My response is always going to be, “So why aren’t you writing those articles or essays instead of pushing yourself toward the Great American Novel?”

Are you writing a story you just don’t like? Are you writing in a genre that’s not really your métier?


Do you secretly love true confession stories but fear that you’ll be laughed at by your friends if you wrote them? Do you struggle to write mainstream literature when your heart belongs to space opera? Are you stumped by your mystery plot that won’t gel when what you wish you could be writing are picture books for three-year-olds?

Snobbery and fear can push us in directions we truly don’t wish to go. Because we can’t write what we actually want, we don’t write at all.

Now, how is that going to get you anywhere?

Carrot or stick … or both … is the only way to get past this form of procrastination.


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Scene Planning: Part II

BEWARE: the following information can lead to endless rewriting. Extreme caution is advised.

Although Hemmingway recommended that a writer stop in the middle of a sentence at the close of a day’s work, I’ve never found that to work for me.

When I resume writing the next day, often I can’t remember the rest of the sentence or I’ve lost the mood of the scene.

So what works better for me is to finish the scene before I stop. I have a complete dramatic unit, however rough and shaky, and after a break where I go swim or run errands, I like to mull over the scene and decide if I want to change anything before I roll forward.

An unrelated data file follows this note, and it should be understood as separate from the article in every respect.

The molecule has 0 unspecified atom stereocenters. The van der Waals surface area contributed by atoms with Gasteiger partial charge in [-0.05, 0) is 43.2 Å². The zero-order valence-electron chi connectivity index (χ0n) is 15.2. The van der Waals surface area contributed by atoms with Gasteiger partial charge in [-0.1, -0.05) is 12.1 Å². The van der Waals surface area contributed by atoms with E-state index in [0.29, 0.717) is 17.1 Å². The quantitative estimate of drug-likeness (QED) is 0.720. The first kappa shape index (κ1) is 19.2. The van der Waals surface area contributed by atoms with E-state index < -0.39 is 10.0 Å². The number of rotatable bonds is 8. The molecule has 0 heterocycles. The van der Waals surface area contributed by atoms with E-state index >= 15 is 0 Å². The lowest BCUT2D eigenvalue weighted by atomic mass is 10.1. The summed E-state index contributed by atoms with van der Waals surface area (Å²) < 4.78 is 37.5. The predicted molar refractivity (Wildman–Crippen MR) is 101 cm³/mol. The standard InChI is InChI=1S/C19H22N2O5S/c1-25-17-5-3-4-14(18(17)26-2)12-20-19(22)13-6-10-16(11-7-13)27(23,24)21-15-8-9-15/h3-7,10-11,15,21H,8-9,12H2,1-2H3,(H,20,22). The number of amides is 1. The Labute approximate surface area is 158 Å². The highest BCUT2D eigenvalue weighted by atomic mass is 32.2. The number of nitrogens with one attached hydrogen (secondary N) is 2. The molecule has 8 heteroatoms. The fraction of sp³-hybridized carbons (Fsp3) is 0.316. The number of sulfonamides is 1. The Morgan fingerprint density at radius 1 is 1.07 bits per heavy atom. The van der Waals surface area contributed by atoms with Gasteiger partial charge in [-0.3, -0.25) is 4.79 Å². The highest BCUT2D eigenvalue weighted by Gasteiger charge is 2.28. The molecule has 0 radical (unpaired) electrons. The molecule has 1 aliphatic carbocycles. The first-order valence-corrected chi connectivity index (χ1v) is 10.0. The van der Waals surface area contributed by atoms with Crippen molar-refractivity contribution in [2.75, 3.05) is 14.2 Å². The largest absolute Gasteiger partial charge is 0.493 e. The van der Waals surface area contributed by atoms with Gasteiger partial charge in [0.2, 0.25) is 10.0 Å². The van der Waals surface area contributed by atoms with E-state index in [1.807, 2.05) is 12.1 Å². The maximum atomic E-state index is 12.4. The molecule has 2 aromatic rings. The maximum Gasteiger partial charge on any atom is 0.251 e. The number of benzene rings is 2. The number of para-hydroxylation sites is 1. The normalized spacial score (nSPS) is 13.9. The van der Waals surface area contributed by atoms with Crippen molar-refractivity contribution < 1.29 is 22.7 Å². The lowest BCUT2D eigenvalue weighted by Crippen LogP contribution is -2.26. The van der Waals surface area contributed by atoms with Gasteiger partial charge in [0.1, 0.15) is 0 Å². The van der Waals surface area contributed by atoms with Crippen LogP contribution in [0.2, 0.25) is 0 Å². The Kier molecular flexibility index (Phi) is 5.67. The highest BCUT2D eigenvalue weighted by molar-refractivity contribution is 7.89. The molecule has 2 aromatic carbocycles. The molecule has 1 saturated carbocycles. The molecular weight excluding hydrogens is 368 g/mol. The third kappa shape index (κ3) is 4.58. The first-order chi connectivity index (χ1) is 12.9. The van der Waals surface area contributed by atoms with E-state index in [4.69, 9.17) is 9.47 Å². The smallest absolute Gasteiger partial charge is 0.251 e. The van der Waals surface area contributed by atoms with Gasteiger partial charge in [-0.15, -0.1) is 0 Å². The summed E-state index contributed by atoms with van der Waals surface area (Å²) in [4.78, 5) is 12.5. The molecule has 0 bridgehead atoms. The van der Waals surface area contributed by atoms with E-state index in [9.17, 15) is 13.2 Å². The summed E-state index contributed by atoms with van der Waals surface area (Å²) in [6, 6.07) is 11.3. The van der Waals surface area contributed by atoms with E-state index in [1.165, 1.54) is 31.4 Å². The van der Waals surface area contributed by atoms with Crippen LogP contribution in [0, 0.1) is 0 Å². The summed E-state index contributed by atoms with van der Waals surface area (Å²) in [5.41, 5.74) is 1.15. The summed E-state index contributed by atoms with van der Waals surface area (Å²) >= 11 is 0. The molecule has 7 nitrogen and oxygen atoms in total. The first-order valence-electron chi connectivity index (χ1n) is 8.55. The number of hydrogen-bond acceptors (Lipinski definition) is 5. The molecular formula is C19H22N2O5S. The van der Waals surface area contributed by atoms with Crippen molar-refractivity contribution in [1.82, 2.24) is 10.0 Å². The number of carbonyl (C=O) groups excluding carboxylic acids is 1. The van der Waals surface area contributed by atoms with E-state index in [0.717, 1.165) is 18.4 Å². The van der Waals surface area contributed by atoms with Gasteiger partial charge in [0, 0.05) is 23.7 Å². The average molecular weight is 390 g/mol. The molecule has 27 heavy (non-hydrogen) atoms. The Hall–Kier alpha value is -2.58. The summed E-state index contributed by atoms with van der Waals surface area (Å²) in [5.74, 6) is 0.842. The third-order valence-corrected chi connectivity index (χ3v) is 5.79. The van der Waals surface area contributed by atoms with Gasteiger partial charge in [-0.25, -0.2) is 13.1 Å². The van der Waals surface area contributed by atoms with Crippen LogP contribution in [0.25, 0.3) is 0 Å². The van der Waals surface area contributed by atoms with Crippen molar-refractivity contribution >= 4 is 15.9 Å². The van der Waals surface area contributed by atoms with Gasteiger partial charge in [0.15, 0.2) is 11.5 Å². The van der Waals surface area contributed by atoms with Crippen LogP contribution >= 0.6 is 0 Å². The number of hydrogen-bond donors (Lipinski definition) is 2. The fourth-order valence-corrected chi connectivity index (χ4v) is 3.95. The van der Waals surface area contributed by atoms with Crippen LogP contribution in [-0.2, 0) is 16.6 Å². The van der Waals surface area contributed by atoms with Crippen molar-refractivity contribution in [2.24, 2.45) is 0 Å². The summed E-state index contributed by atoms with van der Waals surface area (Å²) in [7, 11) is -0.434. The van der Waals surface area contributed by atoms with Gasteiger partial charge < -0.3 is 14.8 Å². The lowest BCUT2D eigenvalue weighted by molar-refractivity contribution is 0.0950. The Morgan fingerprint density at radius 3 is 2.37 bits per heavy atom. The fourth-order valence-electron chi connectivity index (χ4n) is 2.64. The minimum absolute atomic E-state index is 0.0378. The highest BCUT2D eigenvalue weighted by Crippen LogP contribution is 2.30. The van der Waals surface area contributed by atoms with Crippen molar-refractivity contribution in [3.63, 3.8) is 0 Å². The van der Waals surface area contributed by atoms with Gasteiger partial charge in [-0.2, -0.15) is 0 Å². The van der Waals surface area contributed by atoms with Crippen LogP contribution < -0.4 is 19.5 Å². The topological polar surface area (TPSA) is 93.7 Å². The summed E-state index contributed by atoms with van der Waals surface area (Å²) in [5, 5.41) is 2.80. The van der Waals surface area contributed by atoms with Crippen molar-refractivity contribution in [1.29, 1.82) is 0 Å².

There’s danger in doing this, the danger that you’ll rewrite the scene, hate it, rewrite the scene, hate that, rewrite the scene, give up in despair and jettison the whole project.

However, here are a few salient questions to ask yourself in thinking over a scene:

1) Did the scene come out where I wanted it to?

The outcome is the most important element in what you’re trying to accomplish in a progressive plot. And until you gain skill and experience, very often the first or second draft fails to accomplish the resolution you want.

Example: Let’s say that Ermilio goes to his grandfather to ask for the secret family recipe for pizza dough. It’s the key ingredient that will make Ermilio’s pizzas stand out, and give his new little restaurant a chance of success.

But old Guiseppe is senile and forgetful. He confuses Ermilio with another grandson, the unscrupulous one that cheated Guiseppe years ago.

The argument strays from crust to personal family issues. At the end of the scene Ermilio has convinced Guiseppe that he’s the good kid in the family and he agrees to go talk to his cousin Gianni to get Guiseppe’s gold watch back.


Now, Calvin Clueless, the newbie writer, may defend this scene by pointing out it begins with a clear, specific goal and it has lots and lots of conflict. (The old man rants a lot.) And then it’s going to lead to lots of other scenes because Ermilio has to find his cousin, talk to his cousin, etc.

But was a quest to regain the stolen/borrowed/pawned gold watch the intended consequence of this scene?